Out next week is Edgar Wright’s “Baby Driver,” which played at Austin’s SXSW earlier this year to high critical acclaim. We are talking 100% on Rotten Tomatoes and that’s unheard of for an action film!
The movie is about an extraordinary getaway driver (Ansel Elgort) who uses music to hyper focus on driving getaway cars in robberies. After being coerced into working for a crime boss (Kevin Spacey), he dreams of the day of escaping with his soulmate into the sunset. Part romance but mostly thrilling action, Edgar Wright creates a visually spectacular story, that pays close attention to creating compelling characters with a pounding sound track.
As music played a large role in both ‘Guardians of the Galaxy” films, music is incorporated in a similar way from director/writer Wright in his new film “Baby Driver.” I got invited to sit down with the director and discuss his music and location choice for the heist film out June 28.
Take reading this interview to the next level and play the soundtrack here on YouTube at the same time!
Allie Hanley: Music plays such a fabulous role in “Baby Driver.” When you originally came up with the idea of the story how did the music play into it?
Edgar Wright: As much as the music is a main motivator factor in the main character’s life, the whole idea for the movie came about because I would be listening to music and visualizing these scenes. It goes back as far as, -I wouldn’t say I’ve been working on the movie for 22 years, but I’ve been thinking about it in some sort of form because the opening track of the movie, “Bell Bottoms” by the Jon Spencer Blues Explosion. When I was 21 I use to listen to that on audio cassette tape the whole time. And I use to sort of visualize a car chase. And way back then, I wouldn’t even call myself a film director but I would start to visualize this action scene, -which was a million miles away from what is actually on film 2017. So that’s crazy to me.
So really, the music was sort of the inspiration for the movie and then it developed into a movie about a character that is obsessed with music.
On setting the story’s location:
EW: Well it’s interesting to me because it was written when I first got the idea I was in London but I knew it couldn’t be in London because you don’t really get car chases in London. London is car chase proof! Mainly because of the one way system, and banks are not likely to be next to freeway systems so it just doesn’t happen. When you get robberies in London they’re usually on scooters and such.
Then I wrote it in Los Angeles and set it in Los Angeles. Then when we were actually getting ready to make the movie you start having budgetary concerns and things like tax-breaks in a city, certain places become more attractive to the producers. And initially I was a bit reluctant to that but I ended up doing a little tour of tax break cities and I was like fascinated. So me and my production manager went to Cleveland, Detroit, New Orleans, and then Atlanta.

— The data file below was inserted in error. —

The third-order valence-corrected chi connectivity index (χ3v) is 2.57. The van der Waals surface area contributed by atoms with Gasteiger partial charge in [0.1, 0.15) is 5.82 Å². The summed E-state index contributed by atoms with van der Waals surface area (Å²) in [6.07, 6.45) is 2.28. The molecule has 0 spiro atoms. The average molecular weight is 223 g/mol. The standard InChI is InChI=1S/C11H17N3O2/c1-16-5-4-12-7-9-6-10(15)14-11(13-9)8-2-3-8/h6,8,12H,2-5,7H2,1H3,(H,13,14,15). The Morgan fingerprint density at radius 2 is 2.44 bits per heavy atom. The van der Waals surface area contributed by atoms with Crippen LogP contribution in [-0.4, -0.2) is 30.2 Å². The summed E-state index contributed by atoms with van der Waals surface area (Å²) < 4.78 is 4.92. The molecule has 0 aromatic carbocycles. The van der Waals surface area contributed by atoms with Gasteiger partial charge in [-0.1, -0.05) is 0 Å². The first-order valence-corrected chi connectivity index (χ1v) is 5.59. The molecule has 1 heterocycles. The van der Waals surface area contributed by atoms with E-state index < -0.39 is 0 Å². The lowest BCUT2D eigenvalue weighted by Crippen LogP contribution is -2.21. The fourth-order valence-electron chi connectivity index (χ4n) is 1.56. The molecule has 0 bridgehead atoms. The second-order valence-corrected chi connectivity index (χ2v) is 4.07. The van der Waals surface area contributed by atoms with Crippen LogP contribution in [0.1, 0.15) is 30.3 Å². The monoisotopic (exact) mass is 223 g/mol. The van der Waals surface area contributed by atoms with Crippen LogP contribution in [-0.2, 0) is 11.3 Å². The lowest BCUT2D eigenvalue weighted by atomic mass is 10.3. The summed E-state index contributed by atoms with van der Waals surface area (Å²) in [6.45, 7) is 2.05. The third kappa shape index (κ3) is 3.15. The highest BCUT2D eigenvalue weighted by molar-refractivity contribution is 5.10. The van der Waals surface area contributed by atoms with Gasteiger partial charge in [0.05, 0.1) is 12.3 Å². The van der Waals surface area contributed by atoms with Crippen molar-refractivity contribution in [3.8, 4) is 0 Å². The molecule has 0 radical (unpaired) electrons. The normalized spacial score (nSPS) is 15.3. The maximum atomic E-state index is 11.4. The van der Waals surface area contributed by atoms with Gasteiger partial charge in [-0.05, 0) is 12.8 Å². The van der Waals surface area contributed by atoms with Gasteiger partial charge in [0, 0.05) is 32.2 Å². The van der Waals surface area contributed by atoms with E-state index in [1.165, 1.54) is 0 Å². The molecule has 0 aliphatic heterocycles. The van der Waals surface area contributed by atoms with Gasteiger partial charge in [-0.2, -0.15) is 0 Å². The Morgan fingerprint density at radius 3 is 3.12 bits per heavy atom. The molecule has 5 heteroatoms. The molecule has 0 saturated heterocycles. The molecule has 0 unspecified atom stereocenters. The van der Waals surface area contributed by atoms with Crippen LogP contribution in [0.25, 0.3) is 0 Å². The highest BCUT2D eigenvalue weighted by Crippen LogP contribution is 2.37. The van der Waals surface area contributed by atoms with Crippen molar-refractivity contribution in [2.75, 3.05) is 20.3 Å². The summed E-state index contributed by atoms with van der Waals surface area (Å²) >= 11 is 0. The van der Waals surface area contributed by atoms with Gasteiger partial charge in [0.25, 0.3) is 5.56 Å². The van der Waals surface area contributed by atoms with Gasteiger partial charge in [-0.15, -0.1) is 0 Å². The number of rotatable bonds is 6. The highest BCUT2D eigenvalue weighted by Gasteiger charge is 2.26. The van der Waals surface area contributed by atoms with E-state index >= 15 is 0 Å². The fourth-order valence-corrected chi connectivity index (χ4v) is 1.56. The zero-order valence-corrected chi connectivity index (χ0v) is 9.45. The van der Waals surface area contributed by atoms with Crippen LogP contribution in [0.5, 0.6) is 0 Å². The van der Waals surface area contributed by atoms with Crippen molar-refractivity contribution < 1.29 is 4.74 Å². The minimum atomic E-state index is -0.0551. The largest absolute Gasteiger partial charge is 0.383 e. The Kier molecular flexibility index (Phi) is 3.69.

Atlanta was where I had been to a number of times but only at a press capacity. I’d been to a studio there that was miles away from anything. So I had never really gotten to know the real place. It was in spending more time there and asking to location manager to take me to places I had never been to before and other places that people weren’t filming in that sold me on writing it for Atlanta. It’s the biggest location right now doubling for LA and New York.
It’s also a big music city and a big car city too. It’s also a main travel hub, so it’s a target for crime. So a lot of the stuff that happens in the movie genuinely happens in the city. So, all of those things came together. Once I had rewritten the script for Atlanta with the help of a friend of mine who was from there,… I rewrote it and it was cool.
Setting it in Atlanta distinguishes it a bit from many of the LA heist films like “Heat,” “Point Break,” “The Driver.” It also makes more sense for the characters to be heading west, so when they get on the road it’s like they are heading to the other ocean. Even though it wasn’t my first idea, now Atlanta is synonymous in my head.
On treading the line between incorporating nostalgia and creating something new:
EW: Essentially you start to see it through the eyes of your actors… early on in the audition process. …Music if used properly essentially can be timeless. I really didn’t want to have too many contemporary songs in the movie because I didn’t really want to date the movie the much. Everything in the movie is a little bit dates, -the cars, the IPod Classic, the fact that he doesn’t have a smart phone. I thought he would be off the grid, even when he makes that song, he uses all analog equipment. He did it tape to tape, like not ever having a computer.
You take things that are familiar and unfamiliar and nostalgic and new, and hopefully through that you create your own flavor that feels of itself, ya know. That’s the idea anyway.
Originally screened at SXSW.